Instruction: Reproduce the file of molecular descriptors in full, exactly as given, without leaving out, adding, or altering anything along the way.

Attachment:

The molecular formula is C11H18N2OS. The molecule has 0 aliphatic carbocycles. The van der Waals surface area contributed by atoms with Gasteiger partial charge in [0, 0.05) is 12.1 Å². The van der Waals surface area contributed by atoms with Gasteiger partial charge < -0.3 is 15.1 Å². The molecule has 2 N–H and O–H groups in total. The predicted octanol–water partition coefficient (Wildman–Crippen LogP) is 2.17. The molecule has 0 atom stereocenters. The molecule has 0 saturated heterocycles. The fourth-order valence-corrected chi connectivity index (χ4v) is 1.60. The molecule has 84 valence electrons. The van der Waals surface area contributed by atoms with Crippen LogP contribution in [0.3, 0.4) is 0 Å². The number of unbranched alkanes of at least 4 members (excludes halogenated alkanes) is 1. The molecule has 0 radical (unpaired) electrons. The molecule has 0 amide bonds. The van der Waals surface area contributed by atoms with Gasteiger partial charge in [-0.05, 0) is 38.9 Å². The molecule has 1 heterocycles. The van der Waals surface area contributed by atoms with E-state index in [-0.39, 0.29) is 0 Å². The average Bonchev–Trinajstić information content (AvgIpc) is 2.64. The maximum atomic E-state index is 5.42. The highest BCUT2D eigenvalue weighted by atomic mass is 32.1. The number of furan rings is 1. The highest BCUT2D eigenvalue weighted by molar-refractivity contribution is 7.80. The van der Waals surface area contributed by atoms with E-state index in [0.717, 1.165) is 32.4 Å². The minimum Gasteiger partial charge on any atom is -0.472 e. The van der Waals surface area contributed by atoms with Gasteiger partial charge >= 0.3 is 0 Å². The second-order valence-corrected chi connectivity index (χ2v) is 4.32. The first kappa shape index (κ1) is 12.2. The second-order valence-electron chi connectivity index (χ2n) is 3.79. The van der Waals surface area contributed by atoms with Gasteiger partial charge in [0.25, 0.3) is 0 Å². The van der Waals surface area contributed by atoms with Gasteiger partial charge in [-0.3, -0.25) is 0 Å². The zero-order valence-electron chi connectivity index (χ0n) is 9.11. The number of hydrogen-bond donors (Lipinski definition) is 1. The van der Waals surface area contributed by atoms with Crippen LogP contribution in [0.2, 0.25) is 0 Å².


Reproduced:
The molecular formula is C11H18N2OS. The molecule has 0 aliphatic carbocycles. The van der Waals surface area contributed by atoms with Gasteiger partial charge in [0, 0.05) is 12.1 Å². The van der Waals surface area contributed by atoms with Gasteiger partial charge < -0.3 is 15.1 Å². The molecule has 2 N–H and O–H groups in total. The predicted octanol–water partition coefficient (Wildman–Crippen LogP) is 2.17. The molecule has 0 atom stereocenters. The molecule has 0 saturated heterocycles. The fourth-order valence-corrected chi connectivity index (χ4v) is 1.60. The molecule has 84 valence electrons. The van der Waals surface area contributed by atoms with Crippen LogP contribution in [0.3, 0.4) is 0 Å². The number of unbranched alkanes of at least 4 members (excludes halogenated alkanes) is 1. The molecule has 0 radical (unpaired) electrons. The molecule has 0 amide bonds. The van der Waals surface area contributed by atoms with Gasteiger partial charge in [-0.05, 0) is 38.9 Å². The molecule has 1 heterocycles. The van der Waals surface area contributed by atoms with E-state index in [-0.39, 0.29) is 0 Å². The average Bonchev–Trinajstić information content (AvgIpc) is 2.64. The maximum atomic E-state index is 5.42. The highest BCUT2D eigenvalue weighted by atomic mass is 32.1. The number of furan rings is 1. The highest BCUT2D eigenvalue weighted by molar-refractivity contribution is 7.80. The van der Waals surface area contributed by atoms with E-state index in [0.717, 1.165) is 32.4 Å². The minimum Gasteiger partial charge on any atom is -0.472 e. The van der Waals surface area contributed by atoms with Gasteiger partial charge >= 0.3 is 0 Å². The second-order valence-corrected chi connectivity index (χ2v) is 4.32. The first kappa shape index (κ1) is 12.2. The second-order valence-electron chi connectivity index (χ2n) is 3.79. The van der Waals surface area contributed by atoms with Gasteiger partial charge in [0.25, 0.3) is 0 Å². The van der Waals surface area contributed by atoms with Gasteiger partial charge in [-0.3, -0.25) is 0 Å². The zero-order valence-electron chi connectivity index (χ0n) is 9.11. The number of hydrogen-bond donors (Lipinski definition) is 1. The van der Waals surface area contributed by atoms with Crippen LogP contribution in [0.2, 0.25) is 0 Å².